Having to think a story through is part of the fun but in this movie there were just too many holes for me to make my own interpretation. And no, i haven’t read the comics but that really shouldn’t be needed to enjoy a story.
I agree with you sfam, if only there was more. Maybe an extended edition on DVD will do this one more justice. I would buy it…

SFAM said:

I agree Neuromancer, although I’m guessing we don’t see that. An EE of this would require lots more CG dollars, and I doubt it made enough to justify that. And yeah, some of the visuals were stunning and others were far from it - its a strange movie where you get that.

March 1, 2006

ETM said:

The genesis of this project must have been totally weird… on one hand, you have an extremely popular european graphic novel trilogy, very well known and loved… on the other - the movie which is obviously geared towards America, since it was transplanted into New York and greatly simplified… so - Bilal had problems with the adaptation, which didn’t really have to explain everything, but since it was meant for the western audiences - it would have been a lot better if it did. I don’t know, it is in any case a very strange beast indeed.

SFAM said:

This movie is even stranger if it was made for the US, as it never had a release here. I agree though - you’d think it would be in French so I’m not quite sure who the audience was.

July 25, 2006

erc1452 said:

SFAM said:

Hi erc, yeah, the CGI characters really did detract from Immortel - without that decision I’d definitely agree that this movie should be at least an 8, possibly more. And while the Nikapol Trilogy does provide more context, you still get a sense of mystery to it - Nikopol is still just as much a victim of circumstance.

ETM said:

The graphic novel provides a basis for the CGI characters - they are simply meant to bee too damn weird for any kind of makeup to do the trick. Bilal sure has created some incredibly bizarre “people”, and the movie has nothing on the novel. ;)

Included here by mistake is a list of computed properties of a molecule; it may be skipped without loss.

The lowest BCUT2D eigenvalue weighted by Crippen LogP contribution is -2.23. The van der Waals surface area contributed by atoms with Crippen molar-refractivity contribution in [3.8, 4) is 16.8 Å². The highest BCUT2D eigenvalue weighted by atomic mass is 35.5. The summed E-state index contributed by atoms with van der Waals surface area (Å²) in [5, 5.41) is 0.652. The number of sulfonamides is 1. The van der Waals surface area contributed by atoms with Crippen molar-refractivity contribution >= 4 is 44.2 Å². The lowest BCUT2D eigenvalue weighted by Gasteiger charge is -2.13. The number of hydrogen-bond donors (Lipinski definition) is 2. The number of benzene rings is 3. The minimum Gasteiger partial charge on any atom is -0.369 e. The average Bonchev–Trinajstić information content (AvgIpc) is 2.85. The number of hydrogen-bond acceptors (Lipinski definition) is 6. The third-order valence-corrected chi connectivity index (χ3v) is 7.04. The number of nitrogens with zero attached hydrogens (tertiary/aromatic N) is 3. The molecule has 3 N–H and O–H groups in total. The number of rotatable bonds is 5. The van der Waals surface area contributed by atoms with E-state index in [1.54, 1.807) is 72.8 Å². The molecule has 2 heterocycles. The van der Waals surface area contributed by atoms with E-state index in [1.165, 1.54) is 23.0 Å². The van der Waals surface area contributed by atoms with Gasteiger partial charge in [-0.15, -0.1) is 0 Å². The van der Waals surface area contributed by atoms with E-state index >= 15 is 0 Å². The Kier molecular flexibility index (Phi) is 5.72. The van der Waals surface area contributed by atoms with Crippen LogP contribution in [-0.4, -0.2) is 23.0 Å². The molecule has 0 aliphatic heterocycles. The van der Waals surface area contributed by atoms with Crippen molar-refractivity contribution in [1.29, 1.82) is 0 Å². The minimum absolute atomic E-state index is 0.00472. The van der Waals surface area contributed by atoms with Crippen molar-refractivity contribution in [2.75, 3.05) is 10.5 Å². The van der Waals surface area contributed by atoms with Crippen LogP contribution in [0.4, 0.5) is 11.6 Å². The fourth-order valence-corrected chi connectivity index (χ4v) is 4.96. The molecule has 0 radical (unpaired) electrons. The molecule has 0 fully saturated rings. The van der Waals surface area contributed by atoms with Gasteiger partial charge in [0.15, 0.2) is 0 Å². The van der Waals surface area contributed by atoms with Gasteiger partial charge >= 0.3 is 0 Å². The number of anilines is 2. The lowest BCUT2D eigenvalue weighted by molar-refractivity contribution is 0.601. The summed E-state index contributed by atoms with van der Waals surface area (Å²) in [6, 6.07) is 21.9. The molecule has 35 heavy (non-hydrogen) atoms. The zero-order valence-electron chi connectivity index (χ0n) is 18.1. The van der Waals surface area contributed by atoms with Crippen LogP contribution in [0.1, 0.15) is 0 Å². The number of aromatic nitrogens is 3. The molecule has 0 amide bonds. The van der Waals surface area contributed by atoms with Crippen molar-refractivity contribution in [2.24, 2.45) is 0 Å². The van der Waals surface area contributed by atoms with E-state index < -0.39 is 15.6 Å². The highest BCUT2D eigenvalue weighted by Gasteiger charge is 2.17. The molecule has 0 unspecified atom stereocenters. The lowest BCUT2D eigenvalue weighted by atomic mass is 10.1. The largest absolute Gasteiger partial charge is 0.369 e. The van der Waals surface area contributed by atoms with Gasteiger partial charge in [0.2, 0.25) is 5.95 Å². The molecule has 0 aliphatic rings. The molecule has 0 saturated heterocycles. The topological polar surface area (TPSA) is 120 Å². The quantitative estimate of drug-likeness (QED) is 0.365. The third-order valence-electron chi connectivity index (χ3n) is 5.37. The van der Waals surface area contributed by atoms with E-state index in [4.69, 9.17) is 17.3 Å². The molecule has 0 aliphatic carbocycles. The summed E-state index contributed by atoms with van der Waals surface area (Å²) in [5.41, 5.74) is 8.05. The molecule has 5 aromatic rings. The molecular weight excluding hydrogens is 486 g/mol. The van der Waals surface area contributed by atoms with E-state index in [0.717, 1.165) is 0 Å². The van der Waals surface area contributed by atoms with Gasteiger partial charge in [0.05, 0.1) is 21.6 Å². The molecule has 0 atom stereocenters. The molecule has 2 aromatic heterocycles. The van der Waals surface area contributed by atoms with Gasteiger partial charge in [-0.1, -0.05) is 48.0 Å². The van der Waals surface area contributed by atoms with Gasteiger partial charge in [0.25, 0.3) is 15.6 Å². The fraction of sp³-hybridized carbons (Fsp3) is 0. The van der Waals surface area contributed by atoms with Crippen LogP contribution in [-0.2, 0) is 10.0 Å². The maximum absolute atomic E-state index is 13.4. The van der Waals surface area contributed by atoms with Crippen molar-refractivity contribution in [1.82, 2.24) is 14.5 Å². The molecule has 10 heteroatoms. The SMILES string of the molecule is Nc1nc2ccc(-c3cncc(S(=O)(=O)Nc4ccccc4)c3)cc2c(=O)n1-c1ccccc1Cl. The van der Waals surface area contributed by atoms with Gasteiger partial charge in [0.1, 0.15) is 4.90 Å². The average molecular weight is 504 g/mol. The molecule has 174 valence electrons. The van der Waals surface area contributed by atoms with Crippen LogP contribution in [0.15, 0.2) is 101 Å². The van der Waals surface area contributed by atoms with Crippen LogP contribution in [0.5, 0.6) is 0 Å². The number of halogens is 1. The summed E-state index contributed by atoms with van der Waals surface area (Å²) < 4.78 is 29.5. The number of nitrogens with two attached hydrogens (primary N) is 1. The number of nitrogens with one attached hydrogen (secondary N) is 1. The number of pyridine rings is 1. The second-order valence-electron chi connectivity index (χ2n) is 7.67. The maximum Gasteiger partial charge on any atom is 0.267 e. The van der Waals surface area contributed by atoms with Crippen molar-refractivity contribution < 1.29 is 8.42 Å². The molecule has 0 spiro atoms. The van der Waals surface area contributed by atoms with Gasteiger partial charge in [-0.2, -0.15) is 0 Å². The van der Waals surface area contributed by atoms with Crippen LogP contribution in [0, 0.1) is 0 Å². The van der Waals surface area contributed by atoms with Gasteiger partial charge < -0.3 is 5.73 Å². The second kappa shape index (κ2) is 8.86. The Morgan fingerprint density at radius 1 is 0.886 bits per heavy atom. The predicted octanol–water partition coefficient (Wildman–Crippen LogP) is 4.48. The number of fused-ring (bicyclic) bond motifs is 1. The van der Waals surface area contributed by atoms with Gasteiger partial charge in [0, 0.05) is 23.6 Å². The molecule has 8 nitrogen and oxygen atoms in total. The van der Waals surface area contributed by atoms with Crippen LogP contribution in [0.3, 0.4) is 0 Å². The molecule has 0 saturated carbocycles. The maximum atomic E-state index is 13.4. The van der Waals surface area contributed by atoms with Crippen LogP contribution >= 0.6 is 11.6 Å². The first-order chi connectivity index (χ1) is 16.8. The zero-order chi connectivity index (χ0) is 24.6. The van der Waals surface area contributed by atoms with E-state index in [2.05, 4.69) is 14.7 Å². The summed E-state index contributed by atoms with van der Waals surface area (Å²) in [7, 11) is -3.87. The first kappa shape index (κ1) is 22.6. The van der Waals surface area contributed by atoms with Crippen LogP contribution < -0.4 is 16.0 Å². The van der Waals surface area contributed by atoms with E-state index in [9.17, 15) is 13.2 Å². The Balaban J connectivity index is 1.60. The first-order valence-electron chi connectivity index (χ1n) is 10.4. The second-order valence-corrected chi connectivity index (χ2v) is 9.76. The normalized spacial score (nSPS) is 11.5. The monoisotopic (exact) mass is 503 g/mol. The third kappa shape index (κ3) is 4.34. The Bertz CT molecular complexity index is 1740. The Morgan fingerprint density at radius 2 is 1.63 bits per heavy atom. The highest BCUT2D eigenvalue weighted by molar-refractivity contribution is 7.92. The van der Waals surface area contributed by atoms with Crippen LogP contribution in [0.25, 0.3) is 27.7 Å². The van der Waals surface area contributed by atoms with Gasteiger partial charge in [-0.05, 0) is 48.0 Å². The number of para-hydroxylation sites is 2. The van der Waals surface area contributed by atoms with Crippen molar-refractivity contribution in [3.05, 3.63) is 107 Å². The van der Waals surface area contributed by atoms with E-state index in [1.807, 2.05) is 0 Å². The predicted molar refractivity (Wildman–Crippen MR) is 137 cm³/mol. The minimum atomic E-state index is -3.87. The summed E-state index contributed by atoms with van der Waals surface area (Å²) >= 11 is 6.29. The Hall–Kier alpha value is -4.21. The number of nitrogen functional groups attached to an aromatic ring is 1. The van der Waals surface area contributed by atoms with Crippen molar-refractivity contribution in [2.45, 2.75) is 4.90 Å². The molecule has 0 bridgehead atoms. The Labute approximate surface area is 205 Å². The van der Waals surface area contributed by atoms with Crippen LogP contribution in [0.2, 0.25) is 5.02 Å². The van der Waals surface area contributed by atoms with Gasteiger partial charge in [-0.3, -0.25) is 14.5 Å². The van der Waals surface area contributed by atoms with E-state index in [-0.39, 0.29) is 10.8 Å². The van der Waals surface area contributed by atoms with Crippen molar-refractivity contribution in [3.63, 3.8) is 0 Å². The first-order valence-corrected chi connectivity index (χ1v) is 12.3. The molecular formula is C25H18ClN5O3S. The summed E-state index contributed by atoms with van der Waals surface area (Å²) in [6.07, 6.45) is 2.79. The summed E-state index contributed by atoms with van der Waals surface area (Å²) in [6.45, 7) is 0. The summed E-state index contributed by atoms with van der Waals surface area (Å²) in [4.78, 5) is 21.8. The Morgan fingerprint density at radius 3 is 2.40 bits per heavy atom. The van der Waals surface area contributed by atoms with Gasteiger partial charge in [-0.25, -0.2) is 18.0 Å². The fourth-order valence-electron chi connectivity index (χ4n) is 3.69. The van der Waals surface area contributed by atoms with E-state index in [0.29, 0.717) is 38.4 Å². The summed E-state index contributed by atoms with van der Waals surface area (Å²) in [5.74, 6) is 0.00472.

BTW, SFAM, did you check out Bilal’s previous films? Especially TYKHO MOON, as it may have some of the elements you seek in a CP film:

Granted, the reviews mainly suck, but I think it is worth a look.

SFAM said:

Hi ETM, no, hadn’t seen that one or any of his others for that matter. I’ll have to look these up.

July 29, 2006

Muad'Dib said:

By the way, that “cat-chick” is called Bastet, if I remember my mythology correctly.

Haven’t seen the movie, though. Actually I was quite surprised when I saw your rating, because everybody else seems to hate this movie. Well, i guess I just have to risk a look sometime and make up my own opinion.

SFAM said:

Maud’Dib, I’d be willing to bet that those that hated it did so due to the CG characters. The backgrounds by and large are excellent. Apparently a separate company did the CG characters versus the one that did the backgrounds. In any event, it was a truly stupid decision to make 70% of the characters poorly animated. However, the movie as a whole is still very enjoyable - um, at least I thought so. :)

July 30, 2006

Case said:

You’re not alone here, SFAM. I thought it was an incredible film. In fact, I probably would have bumped it up to an 8, personally. I tracked down an import disc long before this ever came to the states and thought it was worth every penny I spent. This was “Fifth Element” done right, to me.

August 6, 2006

Hugo said:

Possibly one of the strangest movies I’ve ever seen. But absolutely brilliant. I had no qualms with the special effects, though I thought the dayak looked a little fake (it was a guy in a suit, you could tell!).